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Kraken CEO Jesse Powell warns of cryptocurrency crackdown



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Governments around the world may start to clamp down on the use of bitcoin and other cryptocurrencies, the CEO of a top crypto exchange has warned.

A number of officials — from U.S. Treasury Secretary Janet Yellen to European Central Bank President Christine Lagarde — have sounded the alarm about the use of bitcoin for money laundering, terrorist financing and other illegal activities.

“I think there could be some crackdown,” Jesse Powell, CEO of Kraken, told CNBC in an interview. Cryptocurrencies have surged in value lately, with bitcoin hitting a record high price of more than $61,000 last month. The world’s most valuable digital coin was last trading at around $60,105.

Kraken is the world’s fourth-largest digital currency exchange in terms of trading volume. The firm is considering going public through a direct listing — similar to Coinbase — next year after achieving record trading volumes in the first quarter, CNBC reported last week.

Coinbase is set to go public on Wednesday, and could be valued at as much as $100 billion — more than major exchange operators like Intercontinental Exchange, owner of the New York Stock Exchange. Crypto investors are hailing the company’s stock market debut as a major milestone for the industry after years of skepticism from Wall Street and regulators.

Still, Kraken’s chief thinks regulatory uncertainty around crypto isn’t going away any time soon. A recent anti-money laundering rule proposed by the U.S. government would require people who hold their crypto in a private digital wallet to undergo identity checks if they make transactions of $3,000 or more.

“Something like that could really hurt crypto and kind of kill the original use case, which was to just make financial services accessible to everyone,” he said.

Cryptocurrencies like bitcoin have often been associated with illicit activities due to the fact that people transacting with it are pseudonymous — you can see where funds are being sent but not who sent or received them.

There are signs that the use of crypto for nefarious purposes may be falling. Illicit activity accounted for just 0.34% of all crypto transaction volume last year, according to blockchain analysis firm Chainalysis. That was down from roughly 2% a year earlier.

“I hope that the U.S. and international regulators don’t take too much of a narrow view on this,” Powell said. “Some other countries, China especially, are taking crypto very seriously and taking a very long-term view.”

Kraken’s CEO said he feels the U.S. is more “short-sighted” than other nations and “susceptible” to the pressures of incumbent legacy businesses — in other words, the banks — that “stand to lose from crypto becoming a big deal.”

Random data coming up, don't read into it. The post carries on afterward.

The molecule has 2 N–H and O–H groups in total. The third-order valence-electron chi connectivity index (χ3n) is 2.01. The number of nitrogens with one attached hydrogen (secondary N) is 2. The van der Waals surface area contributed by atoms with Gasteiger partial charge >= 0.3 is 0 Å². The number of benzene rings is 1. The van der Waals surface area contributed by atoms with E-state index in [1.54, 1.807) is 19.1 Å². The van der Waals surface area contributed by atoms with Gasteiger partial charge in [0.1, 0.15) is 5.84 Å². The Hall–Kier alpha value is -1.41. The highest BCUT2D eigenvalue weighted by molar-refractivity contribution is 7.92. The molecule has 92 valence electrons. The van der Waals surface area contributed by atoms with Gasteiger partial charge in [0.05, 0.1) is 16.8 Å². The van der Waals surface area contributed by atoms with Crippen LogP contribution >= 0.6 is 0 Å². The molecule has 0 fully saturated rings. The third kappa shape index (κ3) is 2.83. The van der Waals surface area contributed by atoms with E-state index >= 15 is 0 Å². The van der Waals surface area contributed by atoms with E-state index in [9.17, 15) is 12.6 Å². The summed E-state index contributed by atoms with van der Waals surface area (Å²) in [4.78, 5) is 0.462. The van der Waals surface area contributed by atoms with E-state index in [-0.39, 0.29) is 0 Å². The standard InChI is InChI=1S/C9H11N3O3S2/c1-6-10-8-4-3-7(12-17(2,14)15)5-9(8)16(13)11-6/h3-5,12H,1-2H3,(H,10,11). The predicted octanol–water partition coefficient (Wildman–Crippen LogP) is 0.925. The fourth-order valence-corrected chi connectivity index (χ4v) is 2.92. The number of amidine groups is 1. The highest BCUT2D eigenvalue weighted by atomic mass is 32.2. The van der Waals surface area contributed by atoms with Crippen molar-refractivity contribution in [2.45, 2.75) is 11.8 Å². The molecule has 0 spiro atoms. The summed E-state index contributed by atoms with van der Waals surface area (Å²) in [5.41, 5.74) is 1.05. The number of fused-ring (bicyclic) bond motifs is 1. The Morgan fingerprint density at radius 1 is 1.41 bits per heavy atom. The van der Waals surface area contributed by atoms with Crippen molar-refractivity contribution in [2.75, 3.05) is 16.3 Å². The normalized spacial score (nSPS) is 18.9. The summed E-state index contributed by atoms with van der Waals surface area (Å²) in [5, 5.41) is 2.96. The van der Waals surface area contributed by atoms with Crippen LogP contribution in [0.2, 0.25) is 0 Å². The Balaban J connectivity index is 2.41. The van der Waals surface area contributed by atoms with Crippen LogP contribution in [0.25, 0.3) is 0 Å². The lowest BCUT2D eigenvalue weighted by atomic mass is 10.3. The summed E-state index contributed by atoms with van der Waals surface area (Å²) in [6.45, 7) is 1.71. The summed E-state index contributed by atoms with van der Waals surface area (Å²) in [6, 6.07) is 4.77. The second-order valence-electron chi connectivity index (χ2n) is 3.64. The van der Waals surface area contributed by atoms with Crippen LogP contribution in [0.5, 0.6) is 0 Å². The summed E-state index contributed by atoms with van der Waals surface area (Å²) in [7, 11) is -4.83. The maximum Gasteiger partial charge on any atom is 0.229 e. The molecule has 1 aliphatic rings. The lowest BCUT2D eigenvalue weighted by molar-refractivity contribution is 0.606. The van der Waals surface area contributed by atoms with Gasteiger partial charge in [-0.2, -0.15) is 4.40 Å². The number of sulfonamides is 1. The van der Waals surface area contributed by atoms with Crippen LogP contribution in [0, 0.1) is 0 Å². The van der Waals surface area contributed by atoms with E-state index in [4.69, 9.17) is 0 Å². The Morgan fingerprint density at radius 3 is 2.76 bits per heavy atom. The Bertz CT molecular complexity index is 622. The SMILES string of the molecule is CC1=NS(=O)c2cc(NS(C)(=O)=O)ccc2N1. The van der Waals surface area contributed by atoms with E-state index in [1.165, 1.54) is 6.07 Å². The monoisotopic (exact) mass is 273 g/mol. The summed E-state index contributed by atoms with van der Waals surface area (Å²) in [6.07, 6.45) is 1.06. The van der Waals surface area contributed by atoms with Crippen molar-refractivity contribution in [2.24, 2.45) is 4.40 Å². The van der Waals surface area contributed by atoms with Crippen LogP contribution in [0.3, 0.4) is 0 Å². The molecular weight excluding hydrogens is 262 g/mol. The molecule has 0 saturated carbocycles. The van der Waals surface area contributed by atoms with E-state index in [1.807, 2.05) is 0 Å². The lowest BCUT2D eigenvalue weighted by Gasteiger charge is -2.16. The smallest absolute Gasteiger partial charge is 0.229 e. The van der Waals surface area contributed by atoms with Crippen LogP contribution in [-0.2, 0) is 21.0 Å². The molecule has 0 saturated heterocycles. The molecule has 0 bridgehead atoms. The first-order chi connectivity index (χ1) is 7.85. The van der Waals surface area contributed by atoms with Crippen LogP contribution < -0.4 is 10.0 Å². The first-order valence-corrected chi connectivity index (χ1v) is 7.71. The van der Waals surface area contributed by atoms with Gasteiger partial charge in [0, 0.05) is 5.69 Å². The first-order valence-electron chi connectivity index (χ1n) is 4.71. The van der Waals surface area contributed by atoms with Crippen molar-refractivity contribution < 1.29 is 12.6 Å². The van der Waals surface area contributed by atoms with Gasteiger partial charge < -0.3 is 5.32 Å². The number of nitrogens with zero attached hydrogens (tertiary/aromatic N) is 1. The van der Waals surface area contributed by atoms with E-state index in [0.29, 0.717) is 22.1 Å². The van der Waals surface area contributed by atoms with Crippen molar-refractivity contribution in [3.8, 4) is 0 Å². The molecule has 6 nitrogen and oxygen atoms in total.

“I also think it might be too late,” Powell added. “Maybe the genie’s out of the bottle and just trying to ban it at this point would make it more attractive. It would certainly send a message that the government sees this as a superior alternative to their own currency.”

The U.S. isn’t the only country considering strict new rules on crypto. In India, for example, the government is considering a law that would ban cryptocurrencies and penalize anyone holding or trading them.

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Biden has a historic opportunity in the Middle East to foster progress



President Biden’s long years of Senate and White House experience taught him that the Middle East could be quicksand for his presidential ambitions.

 So, it was no accident his Mideast goals were modest and aimed at avoiding resource-draining distractions from his domestic ambitions and international priorities: recharging the U.S. economy and rallying European and Asian allies to deal with China. 

The old logic was that U.S. withdrawal from Mideast affairs would leave a dangerous vacuum. The new thinking was that by keeping some distance one could encourage greater self-reliance. 

What has taken Biden administration officials by surprise is how quickly historic opportunity has emerged. A positive series of loosely connected events across the region offers the best opportunity in memory for reducing tensions, ending conflict, building economic progress, and advancing Mideast integration.

Their combined effect should be to prompt the Biden administration to recalibrate its “do-no-harm” approach to the region and lift its ambitions. For starters, it should focus on the four leading indicators of change and explore how to build upon them.

  • First, the region’s two most bitter adversaries, Saudi Arabia and Iran, are engaged in secret talks to manage the region’s most incendiary conflict.
  • Second, Turkey this week added Egypt to the list of countries with which it is trying to reduce tensions – including Saudi Arabia, the UAE and Israel.
  • Third, signatories to last year’s Abraham accords are building further upon their historic normalization agreement, with the UAE and Israel set to open free trade talks next month.
  • Finally, Egypt, Jordan and Iraq are engaged in trilateral talks to deepen their economic ties, underscoring the potential for growth-generating regional integration.

To help any of this along would not require the sort of military deployments, endless commitments or costly investments that have so soured Americans to the region.